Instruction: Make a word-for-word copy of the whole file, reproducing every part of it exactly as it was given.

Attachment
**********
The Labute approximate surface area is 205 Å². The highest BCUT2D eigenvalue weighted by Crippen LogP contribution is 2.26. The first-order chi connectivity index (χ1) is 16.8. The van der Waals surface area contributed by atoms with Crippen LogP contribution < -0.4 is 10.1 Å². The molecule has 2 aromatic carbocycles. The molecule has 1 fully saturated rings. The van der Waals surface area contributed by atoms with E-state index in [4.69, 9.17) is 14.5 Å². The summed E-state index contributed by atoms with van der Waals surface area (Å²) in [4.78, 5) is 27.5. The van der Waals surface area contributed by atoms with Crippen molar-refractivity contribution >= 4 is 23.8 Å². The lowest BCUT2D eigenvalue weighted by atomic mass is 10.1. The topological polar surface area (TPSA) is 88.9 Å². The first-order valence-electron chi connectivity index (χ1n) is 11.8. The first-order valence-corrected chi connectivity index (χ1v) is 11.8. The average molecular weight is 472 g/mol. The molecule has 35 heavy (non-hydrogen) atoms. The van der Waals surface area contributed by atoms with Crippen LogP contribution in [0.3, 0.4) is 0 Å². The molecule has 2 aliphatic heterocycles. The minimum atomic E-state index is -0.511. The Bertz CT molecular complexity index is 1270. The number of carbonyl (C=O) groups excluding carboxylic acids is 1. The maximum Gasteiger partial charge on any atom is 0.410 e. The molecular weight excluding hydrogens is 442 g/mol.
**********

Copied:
The Labute approximate surface area is 205 Å². The highest BCUT2D eigenvalue weighted by Crippen LogP contribution is 2.26. The first-order chi connectivity index (χ1) is 16.8. The van der Waals surface area contributed by atoms with Crippen LogP contribution < -0.4 is 10.1 Å². The molecule has 2 aromatic carbocycles. The molecule has 1 fully saturated rings. The van der Waals surface area contributed by atoms with E-state index in [4.69, 9.17) is 14.5 Å². The summed E-state index contributed by atoms with van der Waals surface area (Å²) in [4.78, 5) is 27.5. The van der Waals surface area contributed by atoms with Crippen molar-refractivity contribution >= 4 is 23.8 Å². The lowest BCUT2D eigenvalue weighted by atomic mass is 10.1. The topological polar surface area (TPSA) is 88.9 Å². The first-order valence-electron chi connectivity index (χ1n) is 11.8. The first-order valence-corrected chi connectivity index (χ1v) is 11.8. The average molecular weight is 472 g/mol. The molecule has 35 heavy (non-hydrogen) atoms. The van der Waals surface area contributed by atoms with Crippen LogP contribution in [0.3, 0.4) is 0 Å². The molecule has 2 aliphatic heterocycles. The minimum atomic E-state index is -0.511. The Bertz CT molecular complexity index is 1270. The number of carbonyl (C=O) groups excluding carboxylic acids is 1. The maximum Gasteiger partial charge on any atom is 0.410 e. The molecular weight excluding hydrogens is 442 g/mol.